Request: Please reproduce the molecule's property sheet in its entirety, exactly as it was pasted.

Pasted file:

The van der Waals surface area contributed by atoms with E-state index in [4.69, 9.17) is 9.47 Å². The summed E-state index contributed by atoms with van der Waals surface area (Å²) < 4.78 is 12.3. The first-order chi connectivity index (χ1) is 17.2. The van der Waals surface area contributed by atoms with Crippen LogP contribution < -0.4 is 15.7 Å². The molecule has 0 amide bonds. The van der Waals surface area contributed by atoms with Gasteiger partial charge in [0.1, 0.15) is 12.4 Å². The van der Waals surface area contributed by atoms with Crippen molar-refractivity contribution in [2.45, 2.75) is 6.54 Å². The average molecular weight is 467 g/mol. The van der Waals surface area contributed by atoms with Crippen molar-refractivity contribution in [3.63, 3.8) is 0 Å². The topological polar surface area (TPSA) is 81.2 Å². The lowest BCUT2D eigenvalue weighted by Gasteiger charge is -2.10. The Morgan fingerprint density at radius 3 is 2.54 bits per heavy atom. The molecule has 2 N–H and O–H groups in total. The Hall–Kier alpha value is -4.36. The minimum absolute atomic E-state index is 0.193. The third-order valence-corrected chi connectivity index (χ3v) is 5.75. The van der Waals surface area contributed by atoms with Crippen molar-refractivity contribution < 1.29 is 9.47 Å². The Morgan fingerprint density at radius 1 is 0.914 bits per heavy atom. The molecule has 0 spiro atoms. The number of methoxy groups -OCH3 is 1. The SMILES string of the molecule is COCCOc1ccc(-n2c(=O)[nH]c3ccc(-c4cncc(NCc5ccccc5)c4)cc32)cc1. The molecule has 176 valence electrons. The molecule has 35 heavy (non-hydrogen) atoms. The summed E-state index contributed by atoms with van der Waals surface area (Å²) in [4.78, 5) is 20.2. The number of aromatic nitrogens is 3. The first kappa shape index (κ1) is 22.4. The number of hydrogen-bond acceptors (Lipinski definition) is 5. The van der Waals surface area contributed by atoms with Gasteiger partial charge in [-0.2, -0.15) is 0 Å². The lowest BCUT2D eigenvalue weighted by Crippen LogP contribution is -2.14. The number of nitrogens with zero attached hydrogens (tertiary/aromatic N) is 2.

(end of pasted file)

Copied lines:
The van der Waals surface area contributed by atoms with E-state index in [4.69, 9.17) is 9.47 Å². The summed E-state index contributed by atoms with van der Waals surface area (Å²) < 4.78 is 12.3. The first-order chi connectivity index (χ1) is 17.2. The van der Waals surface area contributed by atoms with Crippen LogP contribution < -0.4 is 15.7 Å². The molecule has 0 amide bonds. The van der Waals surface area contributed by atoms with Gasteiger partial charge in [0.1, 0.15) is 12.4 Å². The van der Waals surface area contributed by atoms with Crippen molar-refractivity contribution in [2.45, 2.75) is 6.54 Å². The average molecular weight is 467 g/mol. The van der Waals surface area contributed by atoms with Crippen molar-refractivity contribution in [3.63, 3.8) is 0 Å². The topological polar surface area (TPSA) is 81.2 Å². The lowest BCUT2D eigenvalue weighted by Gasteiger charge is -2.10. The Morgan fingerprint density at radius 3 is 2.54 bits per heavy atom. The molecule has 2 N–H and O–H groups in total. The Hall–Kier alpha value is -4.36. The minimum absolute atomic E-state index is 0.193. The third-order valence-corrected chi connectivity index (χ3v) is 5.75. The van der Waals surface area contributed by atoms with Crippen molar-refractivity contribution < 1.29 is 9.47 Å². The Morgan fingerprint density at radius 1 is 0.914 bits per heavy atom. The molecule has 0 spiro atoms. The number of methoxy groups -OCH3 is 1. The SMILES string of the molecule is COCCOc1ccc(-n2c(=O)[nH]c3ccc(-c4cncc(NCc5ccccc5)c4)cc32)cc1. The molecule has 176 valence electrons. The molecule has 35 heavy (non-hydrogen) atoms. The summed E-state index contributed by atoms with van der Waals surface area (Å²) in [4.78, 5) is 20.2. The number of aromatic nitrogens is 3. The first kappa shape index (κ1) is 22.4. The number of hydrogen-bond acceptors (Lipinski definition) is 5. The van der Waals surface area contributed by atoms with Gasteiger partial charge in [-0.2, -0.15) is 0 Å². The lowest BCUT2D eigenvalue weighted by Crippen LogP contribution is -2.14. The number of nitrogens with zero attached hydrogens (tertiary/aromatic N) is 2.